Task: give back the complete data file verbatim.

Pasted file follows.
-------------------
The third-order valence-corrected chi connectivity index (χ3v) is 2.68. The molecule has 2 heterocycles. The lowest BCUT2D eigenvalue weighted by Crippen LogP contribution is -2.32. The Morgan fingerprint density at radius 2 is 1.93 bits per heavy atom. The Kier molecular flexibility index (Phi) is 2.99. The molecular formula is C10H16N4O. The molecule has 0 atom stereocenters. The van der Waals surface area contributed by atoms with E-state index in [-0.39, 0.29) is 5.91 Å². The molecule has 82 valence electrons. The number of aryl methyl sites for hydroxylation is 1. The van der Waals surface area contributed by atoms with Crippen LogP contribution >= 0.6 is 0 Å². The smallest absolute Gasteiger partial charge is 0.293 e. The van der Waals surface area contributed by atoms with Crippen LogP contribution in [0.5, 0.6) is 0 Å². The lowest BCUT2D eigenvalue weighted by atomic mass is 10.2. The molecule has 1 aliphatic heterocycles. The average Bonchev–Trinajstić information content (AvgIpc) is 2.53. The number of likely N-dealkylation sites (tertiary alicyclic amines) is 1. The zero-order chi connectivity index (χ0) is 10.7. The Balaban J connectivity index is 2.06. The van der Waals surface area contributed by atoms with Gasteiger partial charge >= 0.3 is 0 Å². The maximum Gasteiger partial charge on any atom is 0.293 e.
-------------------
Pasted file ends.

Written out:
The third-order valence-corrected chi connectivity index (χ3v) is 2.68. The molecule has 2 heterocycles. The lowest BCUT2D eigenvalue weighted by Crippen LogP contribution is -2.32. The Morgan fingerprint density at radius 2 is 1.93 bits per heavy atom. The Kier molecular flexibility index (Phi) is 2.99. The molecular formula is C10H16N4O. The molecule has 0 atom stereocenters. The van der Waals surface area contributed by atoms with E-state index in [-0.39, 0.29) is 5.91 Å². The molecule has 82 valence electrons. The number of aryl methyl sites for hydroxylation is 1. The van der Waals surface area contributed by atoms with Crippen LogP contribution >= 0.6 is 0 Å². The smallest absolute Gasteiger partial charge is 0.293 e. The van der Waals surface area contributed by atoms with Crippen LogP contribution in [0.5, 0.6) is 0 Å². The lowest BCUT2D eigenvalue weighted by atomic mass is 10.2. The molecule has 1 aliphatic heterocycles. The average Bonchev–Trinajstić information content (AvgIpc) is 2.53. The number of likely N-dealkylation sites (tertiary alicyclic amines) is 1. The zero-order chi connectivity index (χ0) is 10.7. The Balaban J connectivity index is 2.06. The van der Waals surface area contributed by atoms with Gasteiger partial charge >= 0.3 is 0 Å². The maximum Gasteiger partial charge on any atom is 0.293 e.